The British Medical Association is calling for a UK-led public inquiry into the way in which the Isle of Man’s Government and Health Service handled the case of Rosalind Ranson.
Dr Ranson was the island’s former medical director.
Her tribunal said she was subjected to ‘humiliation, bullying, harassment and vilification’ and dismissed after she raised a number of serious concerns.
Dr Ranson was awarded sums for aggravated and exemplary damages, both of which are exceptionally rare, the BMA says.
These awards were made due to the Department of Health and Social Care’s ‘high handed, malicious, insulting and oppressive manner’ during the course of the litigation and were ‘warranted for [their] oppressive, arbitrary and unconstitutional behaviour’.
The BMA’s chair of council, Professor Philip Banfield, recently visited the island as guest of members of the Medical Society and to meet with Dr Ranson.
Then last week, the Health Minister, Lawrie Hooper, wrote to Professor Banfield expressing ‘concern’ at the issues he raised during the visit and that in media interviews, Professor Banfield painted a picture in relation to culture on the island that, ‘is at odds with the outcomes from the recent independent inspections undertaken by the CQC and contained within their reports’.
Mr Hooper asked why the BMA had not raised concerns directly with the island’s government.
Now in a letter to the minister, Professor Banfield says that the BMA’s concerns about the handling of the case and feedback from doctors in Manx Healthcare, will be raised with the UK’s Minister responsible for Crown Dependencies.
Professor Banfield said: ‘Given the litany of serious failings of the DHSC and the wider Manx government, why would the island’s health minister not want these issues considered by the minister with overall responsibility?
‘The BMA understands that a process has been set up by Tynwald to investigate some of these failings, however our concern is the scope and independence of this process and the provisions available to it.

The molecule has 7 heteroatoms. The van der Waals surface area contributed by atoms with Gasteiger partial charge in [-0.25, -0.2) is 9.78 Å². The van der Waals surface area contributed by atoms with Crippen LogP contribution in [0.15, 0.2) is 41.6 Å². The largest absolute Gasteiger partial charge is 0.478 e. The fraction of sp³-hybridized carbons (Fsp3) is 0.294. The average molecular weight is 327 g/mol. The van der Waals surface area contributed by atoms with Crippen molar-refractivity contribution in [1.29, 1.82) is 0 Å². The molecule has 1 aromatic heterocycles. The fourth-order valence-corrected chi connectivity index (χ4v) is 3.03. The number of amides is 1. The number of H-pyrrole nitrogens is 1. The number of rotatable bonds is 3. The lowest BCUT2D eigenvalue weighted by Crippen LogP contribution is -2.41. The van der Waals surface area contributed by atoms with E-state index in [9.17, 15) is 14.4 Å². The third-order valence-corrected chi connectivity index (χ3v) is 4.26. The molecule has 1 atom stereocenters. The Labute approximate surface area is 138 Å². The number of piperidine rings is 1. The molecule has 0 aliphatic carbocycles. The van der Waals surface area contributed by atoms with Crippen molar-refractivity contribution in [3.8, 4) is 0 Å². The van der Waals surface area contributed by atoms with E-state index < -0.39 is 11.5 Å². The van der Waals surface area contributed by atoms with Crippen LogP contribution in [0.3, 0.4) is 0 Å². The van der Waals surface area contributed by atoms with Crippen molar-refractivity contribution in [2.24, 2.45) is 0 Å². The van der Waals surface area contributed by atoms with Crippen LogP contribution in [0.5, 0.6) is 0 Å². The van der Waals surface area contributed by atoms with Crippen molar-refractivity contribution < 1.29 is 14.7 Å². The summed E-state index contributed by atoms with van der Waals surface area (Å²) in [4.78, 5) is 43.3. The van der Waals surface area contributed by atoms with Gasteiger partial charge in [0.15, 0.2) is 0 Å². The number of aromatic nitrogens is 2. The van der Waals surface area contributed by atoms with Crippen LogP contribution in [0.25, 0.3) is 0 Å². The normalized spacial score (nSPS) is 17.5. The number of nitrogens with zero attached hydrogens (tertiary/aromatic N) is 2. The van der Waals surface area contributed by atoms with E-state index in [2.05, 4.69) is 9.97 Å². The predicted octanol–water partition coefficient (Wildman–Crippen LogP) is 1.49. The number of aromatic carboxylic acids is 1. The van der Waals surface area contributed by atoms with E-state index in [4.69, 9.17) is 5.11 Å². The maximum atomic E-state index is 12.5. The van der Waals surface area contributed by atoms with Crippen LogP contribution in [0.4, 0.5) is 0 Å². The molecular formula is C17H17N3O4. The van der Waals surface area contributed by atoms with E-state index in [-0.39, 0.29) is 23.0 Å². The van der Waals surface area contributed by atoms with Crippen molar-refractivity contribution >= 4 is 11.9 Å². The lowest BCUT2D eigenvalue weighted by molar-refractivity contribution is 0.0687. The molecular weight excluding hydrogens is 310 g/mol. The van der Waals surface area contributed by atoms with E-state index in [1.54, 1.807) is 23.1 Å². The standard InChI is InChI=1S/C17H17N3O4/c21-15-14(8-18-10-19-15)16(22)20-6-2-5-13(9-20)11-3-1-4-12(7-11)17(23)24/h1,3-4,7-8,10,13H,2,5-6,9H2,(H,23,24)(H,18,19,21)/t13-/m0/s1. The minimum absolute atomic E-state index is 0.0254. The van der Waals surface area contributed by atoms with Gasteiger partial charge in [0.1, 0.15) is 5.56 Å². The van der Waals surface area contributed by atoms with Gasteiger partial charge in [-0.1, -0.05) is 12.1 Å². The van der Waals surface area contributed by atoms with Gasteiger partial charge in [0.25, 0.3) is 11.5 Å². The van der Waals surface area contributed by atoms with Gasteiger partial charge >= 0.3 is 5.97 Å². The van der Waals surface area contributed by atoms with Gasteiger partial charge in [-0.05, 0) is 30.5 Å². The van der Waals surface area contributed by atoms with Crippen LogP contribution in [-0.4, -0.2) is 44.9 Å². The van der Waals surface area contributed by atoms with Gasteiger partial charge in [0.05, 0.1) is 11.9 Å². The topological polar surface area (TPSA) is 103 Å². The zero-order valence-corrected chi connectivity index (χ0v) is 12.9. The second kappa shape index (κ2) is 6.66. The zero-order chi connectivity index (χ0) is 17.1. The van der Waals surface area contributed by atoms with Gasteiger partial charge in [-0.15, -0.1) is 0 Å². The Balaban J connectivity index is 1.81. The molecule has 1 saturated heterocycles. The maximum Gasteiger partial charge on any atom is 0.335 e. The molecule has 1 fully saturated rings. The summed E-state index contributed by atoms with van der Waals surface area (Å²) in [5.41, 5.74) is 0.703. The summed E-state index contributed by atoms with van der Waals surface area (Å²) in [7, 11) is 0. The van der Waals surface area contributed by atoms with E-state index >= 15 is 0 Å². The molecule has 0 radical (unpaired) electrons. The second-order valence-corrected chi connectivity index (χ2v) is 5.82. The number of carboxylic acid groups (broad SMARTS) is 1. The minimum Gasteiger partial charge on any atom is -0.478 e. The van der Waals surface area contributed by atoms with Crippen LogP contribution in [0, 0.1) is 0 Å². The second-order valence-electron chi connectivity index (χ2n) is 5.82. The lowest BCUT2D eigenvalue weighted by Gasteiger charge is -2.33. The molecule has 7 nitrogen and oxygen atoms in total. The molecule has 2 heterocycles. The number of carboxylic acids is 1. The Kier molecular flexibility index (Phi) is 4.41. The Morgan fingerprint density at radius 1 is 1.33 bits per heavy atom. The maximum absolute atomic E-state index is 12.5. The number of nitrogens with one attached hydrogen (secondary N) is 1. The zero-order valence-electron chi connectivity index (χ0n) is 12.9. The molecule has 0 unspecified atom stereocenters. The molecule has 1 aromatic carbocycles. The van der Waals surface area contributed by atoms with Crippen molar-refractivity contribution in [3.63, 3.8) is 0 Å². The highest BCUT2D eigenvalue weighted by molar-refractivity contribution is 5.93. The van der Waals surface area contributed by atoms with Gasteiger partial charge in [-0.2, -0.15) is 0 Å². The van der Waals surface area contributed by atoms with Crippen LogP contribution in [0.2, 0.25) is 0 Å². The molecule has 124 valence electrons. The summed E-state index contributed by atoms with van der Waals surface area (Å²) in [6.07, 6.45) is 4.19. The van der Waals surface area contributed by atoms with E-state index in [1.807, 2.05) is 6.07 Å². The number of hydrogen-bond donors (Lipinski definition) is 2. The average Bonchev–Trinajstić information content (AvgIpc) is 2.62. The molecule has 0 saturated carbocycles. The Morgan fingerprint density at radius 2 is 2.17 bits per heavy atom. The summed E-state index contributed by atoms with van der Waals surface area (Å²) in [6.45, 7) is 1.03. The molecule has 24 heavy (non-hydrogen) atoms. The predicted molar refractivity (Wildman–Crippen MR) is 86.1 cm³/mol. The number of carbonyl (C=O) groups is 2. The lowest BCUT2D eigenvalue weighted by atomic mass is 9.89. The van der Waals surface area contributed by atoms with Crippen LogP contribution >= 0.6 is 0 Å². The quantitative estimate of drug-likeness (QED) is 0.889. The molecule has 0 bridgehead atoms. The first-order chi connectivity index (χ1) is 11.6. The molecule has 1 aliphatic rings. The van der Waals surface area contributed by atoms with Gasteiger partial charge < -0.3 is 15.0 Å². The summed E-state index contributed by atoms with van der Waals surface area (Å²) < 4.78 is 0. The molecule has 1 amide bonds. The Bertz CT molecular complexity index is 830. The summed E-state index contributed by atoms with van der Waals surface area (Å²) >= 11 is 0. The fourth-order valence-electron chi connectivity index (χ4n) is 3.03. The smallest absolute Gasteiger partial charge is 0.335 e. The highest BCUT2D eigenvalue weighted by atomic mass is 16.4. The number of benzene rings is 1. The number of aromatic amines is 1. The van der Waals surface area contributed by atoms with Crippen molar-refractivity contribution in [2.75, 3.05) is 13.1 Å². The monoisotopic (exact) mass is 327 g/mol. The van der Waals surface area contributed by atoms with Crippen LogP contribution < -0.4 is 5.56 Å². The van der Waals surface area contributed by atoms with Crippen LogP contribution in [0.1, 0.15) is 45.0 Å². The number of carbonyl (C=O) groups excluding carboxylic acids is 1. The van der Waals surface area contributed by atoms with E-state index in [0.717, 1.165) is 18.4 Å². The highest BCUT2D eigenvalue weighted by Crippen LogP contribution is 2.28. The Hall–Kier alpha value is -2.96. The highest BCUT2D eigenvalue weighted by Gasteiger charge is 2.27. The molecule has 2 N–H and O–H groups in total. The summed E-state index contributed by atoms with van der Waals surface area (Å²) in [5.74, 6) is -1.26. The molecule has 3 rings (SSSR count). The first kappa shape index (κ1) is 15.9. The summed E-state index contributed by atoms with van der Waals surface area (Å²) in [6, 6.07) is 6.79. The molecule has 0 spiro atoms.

‘As it stands the committee cannot compel witnesses to give evidence, an extraordinary omission given the seriousness of the allegations.
‘In my view, the only possible way forward is a UK-led public inquiry, with powers commensurate to the significance of the situation to the people of the Isle of Man, able to independently hold those responsible to account and consider the wider systemic factors.’
The letter to Mr Hooper goes on to say that the recently-published CQC reports state staff do not always feel confident in raising concerns and that the minister’s conclusions are at odds with the experiences of many of those dedicated medical professionals who care for the patients on the island.
It says that the results of the Culture of Care Barometer survey developed by King’s College and NHS England point to issues with the work culture, and the treatment of four anaesthetists charged with gross negligence manslaughter outside of due process, with all charges now dropped, again points to a culture which is anything but open and inclusive.
Professor Banfield is planning to return to the Isle of Man in the coming weeks and will be seeking a meeting with senior members of the government and further meetings with health professionals.